Thursday, December 30, 2010

Should I Just Let Her Go?


Hi Mitzi, I have an 8 year old tennessee walker/saddle bred mare, I am 53, I love natural horsemanship methods and tape everything on RFD about horse training. I have rode since I was 12. My question is what are some good exercises to get a horse to rate. My mare I have owned for 4 years now and still have the same problem, when walking she will always try to trot, when troting every 3 to 4 strides I have to rate her back always, when we canter some days she will rate other days she will not and she is off to the races. I have always had this problem with her she is a very forward horse. I have a bitless bridle and she went well in it but forget trot or canter. I ride in a mullen mouth myler combo bit. I have read that you should just let them run and stop when they slow down on there own. we have cantered 40 minutes straight before and she still wanted to canter more, I would ask her to walk and she would try to canter some more. she is a very athletic horse, I am also athletic but do have some back issue's I have taken lessons with a certified jumping coach thinking it would help using up that energy, I have taken lessons with a saddlebred trainer, and a very good western trainer, we still have the same issue's but have made some small progress. everyone I have worked with has said she is a really smart horse..and to be honest she likes to go against the grain. I ride 5 to 6 days a week, she is turned out with other horses all day. I am at the barn working with her every day. our ground work is very good. same problem in the saddle though. any thoughts would be appreciated.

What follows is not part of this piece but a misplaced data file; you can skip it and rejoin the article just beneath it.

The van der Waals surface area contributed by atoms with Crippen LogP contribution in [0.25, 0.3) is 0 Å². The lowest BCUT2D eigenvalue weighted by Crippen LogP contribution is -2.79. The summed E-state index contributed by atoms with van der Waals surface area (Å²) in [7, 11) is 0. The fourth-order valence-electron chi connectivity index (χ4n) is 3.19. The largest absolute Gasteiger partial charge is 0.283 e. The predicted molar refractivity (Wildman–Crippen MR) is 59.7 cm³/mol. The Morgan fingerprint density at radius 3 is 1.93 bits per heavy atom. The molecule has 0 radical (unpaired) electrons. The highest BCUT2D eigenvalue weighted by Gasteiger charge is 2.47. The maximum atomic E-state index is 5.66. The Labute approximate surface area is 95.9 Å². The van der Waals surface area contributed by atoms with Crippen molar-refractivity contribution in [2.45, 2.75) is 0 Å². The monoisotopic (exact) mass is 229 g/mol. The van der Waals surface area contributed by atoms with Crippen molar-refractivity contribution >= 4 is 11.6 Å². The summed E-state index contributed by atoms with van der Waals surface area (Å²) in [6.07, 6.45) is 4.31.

Hello Lynn,

First of all, letting her canter when you cannot stop her is NOT the answer. That just reinforces in her that it is all right to go faster than you would like.

You say that her ground work is good. I need to know what type of ground work you do. I would like you to ride her in an enclosed area. YOu need to go back to the basics. You need to continue riding her in the Bitless if she seems ok with that, and start basic work such as just a walk and then halt using HALF HALTS.. Do not ever constantly pull.

Half halts come from your body and just a little hand. They teach her through her central nervous system that your aids for slowing down mean that she rebalances from her haunches so that she CAN physically slow down.

You need to have the patience to do slow work first. Walk, halt, stand. Stroke her...(horses really do not like hard pats) tell her "good girl". Practice circles...then a trot and a walk.

Do basic dressage with her. Dressage is for ALL horses.
YOUR position is very important.. read CENTERED RIDING by Sally Swift.
My web site has some articles that may

Feel free to write back.
Thank You,

Mitzi Summers

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